Mini has today released pictures official details of two new cars that will slot directly below the new Cooper and Cooper S in the second-generation model line-up and, contrary to expectations, the brand is striking out in interesting directions with both of them.
Mini's first sporty diesel
First there's an all-new and unprecedented Mini Cooper D (pictured above), which promises to be a multi-talented Mini hatchback that's both frugal and fun to drive.
The last-generation Mini used Toyota's unsuitable 1.4-litre four-pot diesel engine; the new Mini uses a cleaner and more powerful 1.6-litre turbodiesel related to the one you'll find in the Peugeot 207 and Ford Fiesta. It produces 109bhp and 192lb ft of torque on overboost, both significant improvements over the last Mini diesel, yet it's also cleaner (118g/km v 129g/km) and more frugal (64.2 combined mpg v 58.9).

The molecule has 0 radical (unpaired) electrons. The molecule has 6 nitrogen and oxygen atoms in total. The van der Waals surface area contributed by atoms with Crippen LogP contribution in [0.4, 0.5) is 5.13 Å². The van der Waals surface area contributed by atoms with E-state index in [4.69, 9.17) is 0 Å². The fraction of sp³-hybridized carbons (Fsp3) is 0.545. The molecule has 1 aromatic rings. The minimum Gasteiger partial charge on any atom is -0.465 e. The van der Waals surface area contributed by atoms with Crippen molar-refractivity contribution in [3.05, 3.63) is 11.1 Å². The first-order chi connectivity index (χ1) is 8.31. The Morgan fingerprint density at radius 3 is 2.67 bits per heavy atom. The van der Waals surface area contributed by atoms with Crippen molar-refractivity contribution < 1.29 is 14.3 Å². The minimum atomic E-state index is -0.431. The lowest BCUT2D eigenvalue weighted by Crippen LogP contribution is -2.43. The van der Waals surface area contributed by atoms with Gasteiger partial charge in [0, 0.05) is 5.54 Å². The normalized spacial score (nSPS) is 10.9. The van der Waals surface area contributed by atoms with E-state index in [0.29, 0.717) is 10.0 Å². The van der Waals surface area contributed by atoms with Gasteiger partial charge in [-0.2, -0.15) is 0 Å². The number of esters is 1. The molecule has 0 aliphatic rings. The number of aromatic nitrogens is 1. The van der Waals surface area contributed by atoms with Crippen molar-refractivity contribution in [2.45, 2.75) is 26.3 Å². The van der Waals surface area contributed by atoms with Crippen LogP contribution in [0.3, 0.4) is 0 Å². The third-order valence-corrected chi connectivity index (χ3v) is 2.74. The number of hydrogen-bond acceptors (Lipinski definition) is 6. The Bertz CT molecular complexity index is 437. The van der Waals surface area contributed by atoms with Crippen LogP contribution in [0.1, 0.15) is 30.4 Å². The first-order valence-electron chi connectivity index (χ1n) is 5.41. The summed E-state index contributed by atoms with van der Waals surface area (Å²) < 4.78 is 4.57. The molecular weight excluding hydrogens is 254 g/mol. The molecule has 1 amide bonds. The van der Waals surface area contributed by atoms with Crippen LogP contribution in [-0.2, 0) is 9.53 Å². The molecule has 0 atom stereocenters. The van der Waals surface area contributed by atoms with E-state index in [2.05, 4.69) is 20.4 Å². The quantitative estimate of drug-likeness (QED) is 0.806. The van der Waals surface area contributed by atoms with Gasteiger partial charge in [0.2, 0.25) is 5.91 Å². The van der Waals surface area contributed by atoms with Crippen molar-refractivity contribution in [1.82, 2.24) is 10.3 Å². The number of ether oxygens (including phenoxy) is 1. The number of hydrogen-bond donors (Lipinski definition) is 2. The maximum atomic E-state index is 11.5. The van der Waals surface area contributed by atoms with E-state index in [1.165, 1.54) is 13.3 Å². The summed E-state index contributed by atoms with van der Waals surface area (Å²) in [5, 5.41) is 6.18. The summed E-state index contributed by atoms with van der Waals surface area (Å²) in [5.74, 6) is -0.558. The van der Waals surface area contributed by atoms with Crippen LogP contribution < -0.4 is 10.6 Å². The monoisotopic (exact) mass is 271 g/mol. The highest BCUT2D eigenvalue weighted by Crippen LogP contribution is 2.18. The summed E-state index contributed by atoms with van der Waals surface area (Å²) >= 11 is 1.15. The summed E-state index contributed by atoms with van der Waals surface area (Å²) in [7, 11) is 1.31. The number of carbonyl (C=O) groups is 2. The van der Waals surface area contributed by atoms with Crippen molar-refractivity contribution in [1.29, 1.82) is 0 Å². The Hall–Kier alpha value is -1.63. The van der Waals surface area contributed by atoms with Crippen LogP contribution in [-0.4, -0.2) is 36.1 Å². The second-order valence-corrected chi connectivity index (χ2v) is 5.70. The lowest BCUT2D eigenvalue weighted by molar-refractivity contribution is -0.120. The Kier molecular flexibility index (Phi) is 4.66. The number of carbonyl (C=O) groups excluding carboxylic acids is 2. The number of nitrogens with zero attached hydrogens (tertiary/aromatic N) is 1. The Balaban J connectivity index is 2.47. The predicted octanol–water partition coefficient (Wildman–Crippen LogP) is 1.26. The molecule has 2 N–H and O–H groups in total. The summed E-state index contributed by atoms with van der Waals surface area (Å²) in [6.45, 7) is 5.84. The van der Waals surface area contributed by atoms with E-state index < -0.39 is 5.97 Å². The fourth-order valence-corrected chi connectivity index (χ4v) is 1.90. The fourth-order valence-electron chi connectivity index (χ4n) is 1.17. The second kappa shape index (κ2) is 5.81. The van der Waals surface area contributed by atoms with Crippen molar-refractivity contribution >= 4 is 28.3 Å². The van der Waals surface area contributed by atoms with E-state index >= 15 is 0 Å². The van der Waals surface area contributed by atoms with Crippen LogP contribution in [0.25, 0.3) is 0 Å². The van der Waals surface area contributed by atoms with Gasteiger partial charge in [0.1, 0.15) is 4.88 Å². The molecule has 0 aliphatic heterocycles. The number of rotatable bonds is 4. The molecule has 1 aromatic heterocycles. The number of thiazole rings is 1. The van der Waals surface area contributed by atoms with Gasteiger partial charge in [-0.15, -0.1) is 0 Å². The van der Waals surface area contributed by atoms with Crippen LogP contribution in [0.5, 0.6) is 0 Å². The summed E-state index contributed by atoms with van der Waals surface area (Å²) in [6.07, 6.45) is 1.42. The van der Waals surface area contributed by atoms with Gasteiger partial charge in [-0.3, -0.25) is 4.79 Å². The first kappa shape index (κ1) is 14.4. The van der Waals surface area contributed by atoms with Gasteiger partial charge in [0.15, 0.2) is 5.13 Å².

The new Cooper D will hit 62mph in 9.9sec and go on to 121mph. It can be identified by its pronounced bonnet power dome and an enlarged bumper air intake, and will be priced from £14,190 when it goes on sale in April, a £1195 premium over a petrol-powered Cooper.
Entry-level Mini switches to 1.4-litre power
The biggest change coming with the second-generation Mini One (see gallery) is the dismissal of the old Chrysler-sourced 1.6-litre engine for a new lighter, more economical, more powerful aluminium 1.4.
Created as part of the deal with PSA that brought us the turbocharged 1.6-litre engines in the Cooper and Cooper S, this new 1.4-litre unit should average 49.6 mpg on the combined cycle (compared to 41.5mpg for the outgoing 1.6). What's more, with CO2 emissions of just 138g/km, it'll be £25 a year cheaper to tax for private buyers, and almost £70 cheaper annually for 22 per cent company car tax payers.